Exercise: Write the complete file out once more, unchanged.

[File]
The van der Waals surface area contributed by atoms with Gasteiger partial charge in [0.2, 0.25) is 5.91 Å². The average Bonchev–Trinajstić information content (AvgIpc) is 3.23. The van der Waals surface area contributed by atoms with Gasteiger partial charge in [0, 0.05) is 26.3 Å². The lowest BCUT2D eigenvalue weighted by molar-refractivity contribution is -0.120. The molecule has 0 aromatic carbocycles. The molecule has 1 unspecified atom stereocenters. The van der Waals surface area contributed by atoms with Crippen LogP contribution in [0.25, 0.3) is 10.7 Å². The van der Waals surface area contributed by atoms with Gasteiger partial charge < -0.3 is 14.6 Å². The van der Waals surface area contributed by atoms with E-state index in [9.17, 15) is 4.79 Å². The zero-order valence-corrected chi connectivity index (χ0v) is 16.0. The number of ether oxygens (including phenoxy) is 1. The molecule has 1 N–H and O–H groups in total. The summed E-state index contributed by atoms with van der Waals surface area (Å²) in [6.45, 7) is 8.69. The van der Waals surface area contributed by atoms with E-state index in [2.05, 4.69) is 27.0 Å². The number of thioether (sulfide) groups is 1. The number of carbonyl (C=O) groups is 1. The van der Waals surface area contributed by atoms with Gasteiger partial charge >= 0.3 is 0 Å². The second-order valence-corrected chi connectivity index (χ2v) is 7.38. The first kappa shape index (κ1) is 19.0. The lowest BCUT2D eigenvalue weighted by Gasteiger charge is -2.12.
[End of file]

The van der Waals surface area contributed by atoms with Gasteiger partial charge in [0.2, 0.25) is 5.91 Å². The average Bonchev–Trinajstić information content (AvgIpc) is 3.23. The van der Waals surface area contributed by atoms with Gasteiger partial charge in [0, 0.05) is 26.3 Å². The lowest BCUT2D eigenvalue weighted by molar-refractivity contribution is -0.120. The molecule has 0 aromatic carbocycles. The molecule has 1 unspecified atom stereocenters. The van der Waals surface area contributed by atoms with Crippen LogP contribution in [0.25, 0.3) is 10.7 Å². The van der Waals surface area contributed by atoms with Gasteiger partial charge < -0.3 is 14.6 Å². The van der Waals surface area contributed by atoms with E-state index in [9.17, 15) is 4.79 Å². The zero-order valence-corrected chi connectivity index (χ0v) is 16.0. The number of ether oxygens (including phenoxy) is 1. The molecule has 1 N–H and O–H groups in total. The summed E-state index contributed by atoms with van der Waals surface area (Å²) in [6.45, 7) is 8.69. The van der Waals surface area contributed by atoms with E-state index in [2.05, 4.69) is 27.0 Å². The number of thioether (sulfide) groups is 1. The number of carbonyl (C=O) groups is 1. The van der Waals surface area contributed by atoms with Gasteiger partial charge >= 0.3 is 0 Å². The second-order valence-corrected chi connectivity index (χ2v) is 7.38. The first kappa shape index (κ1) is 19.0. The lowest BCUT2D eigenvalue weighted by Gasteiger charge is -2.12.